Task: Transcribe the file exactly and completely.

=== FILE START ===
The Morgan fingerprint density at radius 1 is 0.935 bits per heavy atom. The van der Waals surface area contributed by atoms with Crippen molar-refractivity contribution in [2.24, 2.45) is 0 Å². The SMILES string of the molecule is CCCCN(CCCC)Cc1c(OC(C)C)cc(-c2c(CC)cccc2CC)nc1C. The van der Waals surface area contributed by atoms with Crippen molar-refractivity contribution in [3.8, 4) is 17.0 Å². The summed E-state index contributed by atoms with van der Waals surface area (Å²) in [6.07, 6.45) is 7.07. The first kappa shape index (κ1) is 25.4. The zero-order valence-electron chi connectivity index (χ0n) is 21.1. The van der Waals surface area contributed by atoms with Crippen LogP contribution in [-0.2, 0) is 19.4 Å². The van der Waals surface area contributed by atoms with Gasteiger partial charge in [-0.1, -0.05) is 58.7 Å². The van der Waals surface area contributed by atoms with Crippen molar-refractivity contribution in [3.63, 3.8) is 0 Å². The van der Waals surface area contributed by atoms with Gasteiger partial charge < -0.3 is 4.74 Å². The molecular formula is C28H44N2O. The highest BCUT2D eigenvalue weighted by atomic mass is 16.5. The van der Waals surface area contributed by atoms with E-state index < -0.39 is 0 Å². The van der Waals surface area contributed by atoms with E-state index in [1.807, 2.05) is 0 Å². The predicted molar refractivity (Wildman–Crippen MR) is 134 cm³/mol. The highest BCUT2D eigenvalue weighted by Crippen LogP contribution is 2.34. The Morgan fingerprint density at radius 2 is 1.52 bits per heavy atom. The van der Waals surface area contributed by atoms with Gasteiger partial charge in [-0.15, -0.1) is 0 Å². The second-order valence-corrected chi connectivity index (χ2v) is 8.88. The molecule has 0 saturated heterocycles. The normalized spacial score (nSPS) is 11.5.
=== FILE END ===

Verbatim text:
The Morgan fingerprint density at radius 1 is 0.935 bits per heavy atom. The van der Waals surface area contributed by atoms with Crippen molar-refractivity contribution in [2.24, 2.45) is 0 Å². The SMILES string of the molecule is CCCCN(CCCC)Cc1c(OC(C)C)cc(-c2c(CC)cccc2CC)nc1C. The van der Waals surface area contributed by atoms with Crippen molar-refractivity contribution in [3.8, 4) is 17.0 Å². The summed E-state index contributed by atoms with van der Waals surface area (Å²) in [6.07, 6.45) is 7.07. The first kappa shape index (κ1) is 25.4. The zero-order valence-electron chi connectivity index (χ0n) is 21.1. The van der Waals surface area contributed by atoms with Crippen LogP contribution in [-0.2, 0) is 19.4 Å². The van der Waals surface area contributed by atoms with Gasteiger partial charge in [-0.1, -0.05) is 58.7 Å². The van der Waals surface area contributed by atoms with Crippen molar-refractivity contribution in [3.63, 3.8) is 0 Å². The van der Waals surface area contributed by atoms with Gasteiger partial charge < -0.3 is 4.74 Å². The molecular formula is C28H44N2O. The highest BCUT2D eigenvalue weighted by atomic mass is 16.5. The van der Waals surface area contributed by atoms with E-state index < -0.39 is 0 Å². The van der Waals surface area contributed by atoms with E-state index in [1.807, 2.05) is 0 Å². The predicted molar refractivity (Wildman–Crippen MR) is 134 cm³/mol. The highest BCUT2D eigenvalue weighted by Crippen LogP contribution is 2.34. The Morgan fingerprint density at radius 2 is 1.52 bits per heavy atom. The van der Waals surface area contributed by atoms with Gasteiger partial charge in [-0.15, -0.1) is 0 Å². The second-order valence-corrected chi connectivity index (χ2v) is 8.88. The molecule has 0 saturated heterocycles. The normalized spacial score (nSPS) is 11.5.